The US Department of Energy (DOE) is rewarding about $200,000 to blockchain enterprise TFA Labs as part of a grant to help secure the country’s power grid.
The Department of Energy reportedly awarded the funds back on July 12. The grant’s objective was to design a system that will improve the reliability and resiliency of the power grid using blockchain technology.
Evolving Through Data Management
An abstract of the DOE grant stated how quickly electric grids are evolving through data management, advanced monitoring, and communication via connected devices. It noted that despite the exponential increase in the number of sensors and devices going online, the same vulnerabilities in data integrity remain. These weaknesses are typically seen at the source and during the transport of information.
The abstract also included proposed strategies that involve endorsing and safeguarding devices on the grid that are not contaminated with malware and to develop technology that bolsters the security of devices commonly used by consumers. It also mentioned providing a cost-effective method of securing any device “out-of-the-box” with the assistance of blockchain.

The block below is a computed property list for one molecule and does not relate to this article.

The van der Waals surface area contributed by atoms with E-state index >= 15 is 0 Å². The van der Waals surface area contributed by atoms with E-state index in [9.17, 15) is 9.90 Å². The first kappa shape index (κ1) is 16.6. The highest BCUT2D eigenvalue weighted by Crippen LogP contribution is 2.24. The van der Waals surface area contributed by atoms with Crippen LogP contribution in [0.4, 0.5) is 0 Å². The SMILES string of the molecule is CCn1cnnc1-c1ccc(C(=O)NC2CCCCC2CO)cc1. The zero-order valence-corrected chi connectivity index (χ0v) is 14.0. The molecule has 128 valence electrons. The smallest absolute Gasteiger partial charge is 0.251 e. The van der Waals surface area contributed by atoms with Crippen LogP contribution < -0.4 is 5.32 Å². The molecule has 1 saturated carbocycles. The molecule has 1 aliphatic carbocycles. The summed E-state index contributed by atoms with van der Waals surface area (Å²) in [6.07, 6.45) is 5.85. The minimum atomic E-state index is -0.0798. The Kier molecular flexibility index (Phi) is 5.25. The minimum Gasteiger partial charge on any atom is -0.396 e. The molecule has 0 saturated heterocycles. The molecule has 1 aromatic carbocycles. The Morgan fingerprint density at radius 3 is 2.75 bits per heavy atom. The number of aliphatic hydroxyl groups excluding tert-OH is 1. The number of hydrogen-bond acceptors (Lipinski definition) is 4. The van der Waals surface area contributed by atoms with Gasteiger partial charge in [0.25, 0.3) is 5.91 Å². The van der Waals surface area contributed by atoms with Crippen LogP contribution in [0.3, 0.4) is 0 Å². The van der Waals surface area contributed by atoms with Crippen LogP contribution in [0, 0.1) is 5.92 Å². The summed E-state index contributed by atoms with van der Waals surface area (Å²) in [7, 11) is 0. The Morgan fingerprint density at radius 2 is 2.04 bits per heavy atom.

Internet-of-Things startup TFA Labs is one of the participants of this government-funded test run of how blockchain tech can help secure the nation’s power grid. The company is said to be using the Factom Protocol in its efforts to come up with a solution to this security challenge.
The blockchain company will reportedly have until March to come up with a ready prototype. If the trial proceeds to the second phase, TFA Labs will work with manufacturers to create their device. They can secure up to one million in funding by that time.